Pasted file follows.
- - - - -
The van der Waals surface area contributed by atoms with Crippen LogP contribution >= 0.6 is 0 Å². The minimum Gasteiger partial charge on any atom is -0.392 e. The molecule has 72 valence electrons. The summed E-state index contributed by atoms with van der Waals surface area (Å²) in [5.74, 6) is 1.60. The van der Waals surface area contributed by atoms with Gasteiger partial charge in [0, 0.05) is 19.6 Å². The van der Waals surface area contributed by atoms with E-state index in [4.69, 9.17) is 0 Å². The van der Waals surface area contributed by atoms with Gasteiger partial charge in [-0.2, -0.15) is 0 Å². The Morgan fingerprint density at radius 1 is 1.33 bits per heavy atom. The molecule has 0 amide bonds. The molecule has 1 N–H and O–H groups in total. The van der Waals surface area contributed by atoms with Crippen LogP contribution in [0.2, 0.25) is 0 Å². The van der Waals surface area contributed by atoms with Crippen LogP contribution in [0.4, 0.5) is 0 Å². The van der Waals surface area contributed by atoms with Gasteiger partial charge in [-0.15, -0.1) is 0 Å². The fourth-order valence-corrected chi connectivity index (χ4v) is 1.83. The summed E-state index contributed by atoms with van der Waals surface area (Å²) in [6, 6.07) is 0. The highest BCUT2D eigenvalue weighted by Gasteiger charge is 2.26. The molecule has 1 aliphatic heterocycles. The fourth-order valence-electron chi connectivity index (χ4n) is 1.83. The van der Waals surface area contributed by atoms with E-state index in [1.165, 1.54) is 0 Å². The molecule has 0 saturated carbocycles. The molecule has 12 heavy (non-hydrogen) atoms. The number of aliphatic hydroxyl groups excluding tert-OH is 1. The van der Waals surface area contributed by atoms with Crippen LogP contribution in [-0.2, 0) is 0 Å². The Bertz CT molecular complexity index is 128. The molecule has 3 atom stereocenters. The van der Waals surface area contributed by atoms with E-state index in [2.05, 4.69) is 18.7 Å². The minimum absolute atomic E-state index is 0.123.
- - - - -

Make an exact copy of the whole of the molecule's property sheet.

The van der Waals surface area contributed by atoms with Crippen LogP contribution >= 0.6 is 0 Å². The minimum Gasteiger partial charge on any atom is -0.392 e. The molecule has 72 valence electrons. The summed E-state index contributed by atoms with van der Waals surface area (Å²) in [5.74, 6) is 1.60. The van der Waals surface area contributed by atoms with Gasteiger partial charge in [0, 0.05) is 19.6 Å². The van der Waals surface area contributed by atoms with E-state index in [4.69, 9.17) is 0 Å². The van der Waals surface area contributed by atoms with Gasteiger partial charge in [-0.2, -0.15) is 0 Å². The Morgan fingerprint density at radius 1 is 1.33 bits per heavy atom. The molecule has 0 amide bonds. The molecule has 1 N–H and O–H groups in total. The van der Waals surface area contributed by atoms with Crippen LogP contribution in [0.2, 0.25) is 0 Å². The van der Waals surface area contributed by atoms with Crippen LogP contribution in [0.4, 0.5) is 0 Å². The van der Waals surface area contributed by atoms with Gasteiger partial charge in [-0.15, -0.1) is 0 Å². The fourth-order valence-corrected chi connectivity index (χ4v) is 1.83. The summed E-state index contributed by atoms with van der Waals surface area (Å²) in [6, 6.07) is 0. The highest BCUT2D eigenvalue weighted by Gasteiger charge is 2.26. The molecule has 1 aliphatic heterocycles. The fourth-order valence-electron chi connectivity index (χ4n) is 1.83. The van der Waals surface area contributed by atoms with E-state index in [1.165, 1.54) is 0 Å². The molecule has 0 saturated carbocycles. The molecule has 12 heavy (non-hydrogen) atoms. The number of aliphatic hydroxyl groups excluding tert-OH is 1. The van der Waals surface area contributed by atoms with Crippen LogP contribution in [-0.2, 0) is 0 Å². The Bertz CT molecular complexity index is 128. The molecule has 3 atom stereocenters. The van der Waals surface area contributed by atoms with E-state index in [2.05, 4.69) is 18.7 Å². The minimum absolute atomic E-state index is 0.123.